"My pick this month is Mikéla Henry-Lowe and her celebratory portraits of black women and men. Mikéla’s vibrant paintings are focused on highlighting the beauty, strength and multiplicity of black women and men she depicts, in response to continued negative stereotyping in the media. The process of painting and her fascination with colour, pattern and texture is also central to her work. Mikéla layers the paint in fragments of colour to build skin tone and form, and accentuates the portraits with colour blocking in the background to really make the works pop. I first discovered Mikela’s work when she graduated from Central Saint Martins (UAL) and she continues to go from strength to strength, always looking for new ways to develop her work. If you are looking for contemporary portraiture, it doesn’t come any better."
"Although Rebecca Coleman is equally adept as a wildlife artist, she first came to my attention for her depictions of the urban, subterranean world of the London Underground and it’s never-ending sprawl of tunnels and stations. Yet while this world might seem realistically recognisable Coleman’s use of oddly-angled perspectives (side, floor-to-ceiling, fish-eye mirrors), infinity-line horizons, eerily empty platforms and abstracted geometrical forms engenders a feeling of disquiet and other-worldliness.
These are clever, dizzying and acutely-observed works that make the familiar unfamiliar and give fresh perspective to the daily ‘wallpaper’ of London’s netherworld. This is due, in no small measure, to the media Coleman uses: the stark monochrome of printmaking (linocut, etching and engraving), and the colourful, almost Pop-Art vivacity of acrylic and oil paint. Coleman excels at bringing out the very different qualities inherent in either media, accepting their limitations and capturing the essence of her chosen subject-matter with beguiling skill and ravishing detail. These are works to enjoy again and again with as much to delight as to stall even the weariest and most jaded London commuter (though do look out for Rattus Norvegicus, as much of a constant in Coleman's prints as the scurrying mice in Terrence Cuneo's steam train paintings)! I can't recommend Coleman's work highly enough and at an affordable price these are works to revel in so do take a look."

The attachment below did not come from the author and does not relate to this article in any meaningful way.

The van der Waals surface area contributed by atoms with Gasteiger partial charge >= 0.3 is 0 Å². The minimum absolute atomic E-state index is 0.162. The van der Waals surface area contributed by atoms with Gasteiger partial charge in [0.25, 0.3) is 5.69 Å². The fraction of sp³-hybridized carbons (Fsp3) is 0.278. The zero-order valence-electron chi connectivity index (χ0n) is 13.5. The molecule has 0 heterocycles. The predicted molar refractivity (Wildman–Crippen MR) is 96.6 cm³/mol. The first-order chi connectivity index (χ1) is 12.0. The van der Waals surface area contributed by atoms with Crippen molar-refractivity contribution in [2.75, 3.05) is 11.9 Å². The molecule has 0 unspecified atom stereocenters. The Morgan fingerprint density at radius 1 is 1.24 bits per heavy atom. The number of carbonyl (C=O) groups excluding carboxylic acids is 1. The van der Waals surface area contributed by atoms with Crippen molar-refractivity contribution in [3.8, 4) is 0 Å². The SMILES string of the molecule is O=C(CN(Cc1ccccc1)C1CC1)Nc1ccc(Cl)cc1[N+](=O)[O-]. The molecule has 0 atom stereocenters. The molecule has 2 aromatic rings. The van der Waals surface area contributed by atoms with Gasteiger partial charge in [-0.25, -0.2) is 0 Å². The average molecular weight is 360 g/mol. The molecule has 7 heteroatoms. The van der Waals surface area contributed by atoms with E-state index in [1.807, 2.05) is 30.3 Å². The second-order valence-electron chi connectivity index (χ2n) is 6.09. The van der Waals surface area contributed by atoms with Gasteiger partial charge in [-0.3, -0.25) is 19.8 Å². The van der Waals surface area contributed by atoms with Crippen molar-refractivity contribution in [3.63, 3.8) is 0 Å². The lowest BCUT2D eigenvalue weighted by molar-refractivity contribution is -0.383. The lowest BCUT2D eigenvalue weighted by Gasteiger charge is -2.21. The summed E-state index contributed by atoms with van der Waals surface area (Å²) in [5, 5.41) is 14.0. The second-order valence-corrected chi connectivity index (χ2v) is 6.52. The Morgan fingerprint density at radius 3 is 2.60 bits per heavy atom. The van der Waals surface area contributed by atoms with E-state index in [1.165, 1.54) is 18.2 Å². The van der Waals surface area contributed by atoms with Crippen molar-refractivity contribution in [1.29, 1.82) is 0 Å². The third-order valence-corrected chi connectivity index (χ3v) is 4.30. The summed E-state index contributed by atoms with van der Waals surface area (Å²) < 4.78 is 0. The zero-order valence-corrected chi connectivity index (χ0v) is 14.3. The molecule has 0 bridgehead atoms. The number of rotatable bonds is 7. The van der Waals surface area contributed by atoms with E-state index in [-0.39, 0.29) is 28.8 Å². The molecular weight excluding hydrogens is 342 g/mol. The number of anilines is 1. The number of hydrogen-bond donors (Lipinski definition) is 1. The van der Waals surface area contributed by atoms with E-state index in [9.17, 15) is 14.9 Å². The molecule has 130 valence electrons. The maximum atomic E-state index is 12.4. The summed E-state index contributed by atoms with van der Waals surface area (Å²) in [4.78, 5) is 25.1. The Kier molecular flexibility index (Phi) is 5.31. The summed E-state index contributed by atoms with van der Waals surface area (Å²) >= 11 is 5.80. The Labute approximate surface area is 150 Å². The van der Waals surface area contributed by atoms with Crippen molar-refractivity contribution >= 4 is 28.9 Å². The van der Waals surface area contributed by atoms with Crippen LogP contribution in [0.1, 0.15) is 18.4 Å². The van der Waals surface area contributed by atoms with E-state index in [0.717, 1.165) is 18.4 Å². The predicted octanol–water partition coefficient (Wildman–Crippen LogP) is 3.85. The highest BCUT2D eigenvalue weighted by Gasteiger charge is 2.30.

"Jeff’s work caught my eye because of the detail, intricacy and colour he uses. The pieces have an ebb and flow about them amongst the geometric pattern, with movement and a lightness similar to a piece of fabric or water. I can imagine these would look stunning in a deep frame setting them into their surroundings. ."
"Alexander Moldavanov's paintings takes female portraiture and turns it on its head, as pigment abstracts the face in some instances, or all is left but for a single sultry eye in others. The language of femininity and the human form is emphasised to audacious effect as the beautiful, uncanny and unsettling come together to create visually interesting - and at time political - pieces."
"The first thing that drew me to the abstract paintings of Domenica Brockman was her joyful and vibrant use of colour. Through her use of mixed media she explores shape, volume and texture. Though living and working in the US, her experience of spending time as a child in Africa, informs her work and she’s hugely influenced by hand woven textiles and cloth weavings from the Congo and other areas in Africa. Embroidered tapestries inspire her as she explores the patterns made by the human hand with their irregularities and breaks. She fuses these traditional references with contemporary minimalist references, incorporating collage and a mix of textures on wood panels using encaustic paint (pigmented wax and resin). She breaks up the panels and reassembles them playing with composition which, though rigorously planned, have the appearance of coming together by chance. She combines grids, geometry and colour to great effect with original nods to geometric and minimalist art. These strong abstract works would enhance any white wall."
"Without further ado let me introduce you to Kazuhiro Higashi. And what a lovely find he is. Led by an insightful curiosity for experimentation Kazuhiro beautifully balances colour, form and texture to give birth to these beautiful little works. I have focused my choices on Kahuhiro’s most recent works as these seem to be less forced and more complete.
These later works certainly appear to be less disparate and perhaps more distilled. Perhaps Kahuhiro has become more aware of his intentions and in finding ways to resolve his dilemmas. The experimentation is still evident but is more focused/controlled and the works are becoming all the more clearer for it.
The works are easy on the eye. They are inviting. They are small and well rounded. They make you happy. They are intelligent and nuanced. They make me want to be them.
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Cover image via Domenica Brockman